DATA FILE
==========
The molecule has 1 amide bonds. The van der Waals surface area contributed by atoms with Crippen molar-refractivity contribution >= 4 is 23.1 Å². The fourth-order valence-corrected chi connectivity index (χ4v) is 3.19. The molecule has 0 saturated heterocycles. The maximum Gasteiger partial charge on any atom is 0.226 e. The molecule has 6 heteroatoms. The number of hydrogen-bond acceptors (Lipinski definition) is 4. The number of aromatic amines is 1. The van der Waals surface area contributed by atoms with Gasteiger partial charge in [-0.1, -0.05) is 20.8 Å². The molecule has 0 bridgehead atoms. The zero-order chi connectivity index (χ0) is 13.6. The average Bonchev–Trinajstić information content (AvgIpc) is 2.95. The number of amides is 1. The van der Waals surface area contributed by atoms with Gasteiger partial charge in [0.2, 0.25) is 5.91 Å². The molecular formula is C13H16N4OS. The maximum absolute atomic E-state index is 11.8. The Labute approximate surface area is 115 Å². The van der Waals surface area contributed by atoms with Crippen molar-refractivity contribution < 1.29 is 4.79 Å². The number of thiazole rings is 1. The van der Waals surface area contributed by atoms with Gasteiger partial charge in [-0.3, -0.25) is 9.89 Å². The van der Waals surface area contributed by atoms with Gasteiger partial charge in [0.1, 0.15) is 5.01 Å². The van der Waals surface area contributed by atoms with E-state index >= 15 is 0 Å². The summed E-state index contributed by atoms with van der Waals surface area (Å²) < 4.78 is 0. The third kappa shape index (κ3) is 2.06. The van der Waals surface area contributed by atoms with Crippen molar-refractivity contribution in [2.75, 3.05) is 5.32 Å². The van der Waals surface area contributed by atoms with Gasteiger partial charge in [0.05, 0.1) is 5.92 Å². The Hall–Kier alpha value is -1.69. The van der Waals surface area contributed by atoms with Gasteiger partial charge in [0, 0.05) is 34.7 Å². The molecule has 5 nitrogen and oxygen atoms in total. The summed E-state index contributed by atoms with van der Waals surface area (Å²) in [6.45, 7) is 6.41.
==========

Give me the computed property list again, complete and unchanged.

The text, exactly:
The molecule has 1 amide bonds. The van der Waals surface area contributed by atoms with Crippen molar-refractivity contribution >= 4 is 23.1 Å². The fourth-order valence-corrected chi connectivity index (χ4v) is 3.19. The molecule has 0 saturated heterocycles. The maximum Gasteiger partial charge on any atom is 0.226 e. The molecule has 6 heteroatoms. The number of hydrogen-bond acceptors (Lipinski definition) is 4. The number of aromatic amines is 1. The van der Waals surface area contributed by atoms with Gasteiger partial charge in [-0.1, -0.05) is 20.8 Å². The molecule has 0 bridgehead atoms. The zero-order chi connectivity index (χ0) is 13.6. The average Bonchev–Trinajstić information content (AvgIpc) is 2.95. The number of amides is 1. The van der Waals surface area contributed by atoms with Gasteiger partial charge in [0.2, 0.25) is 5.91 Å². The molecular formula is C13H16N4OS. The maximum absolute atomic E-state index is 11.8. The Labute approximate surface area is 115 Å². The van der Waals surface area contributed by atoms with Crippen molar-refractivity contribution < 1.29 is 4.79 Å². The number of thiazole rings is 1. The van der Waals surface area contributed by atoms with Gasteiger partial charge in [-0.3, -0.25) is 9.89 Å². The van der Waals surface area contributed by atoms with Gasteiger partial charge in [0.1, 0.15) is 5.01 Å². The van der Waals surface area contributed by atoms with E-state index >= 15 is 0 Å². The summed E-state index contributed by atoms with van der Waals surface area (Å²) < 4.78 is 0. The third kappa shape index (κ3) is 2.06. The van der Waals surface area contributed by atoms with Crippen molar-refractivity contribution in [2.75, 3.05) is 5.32 Å². The van der Waals surface area contributed by atoms with Gasteiger partial charge in [0.05, 0.1) is 5.92 Å². The Hall–Kier alpha value is -1.69. The van der Waals surface area contributed by atoms with Gasteiger partial charge in [0, 0.05) is 34.7 Å². The molecule has 5 nitrogen and oxygen atoms in total. The summed E-state index contributed by atoms with van der Waals surface area (Å²) in [6.45, 7) is 6.41.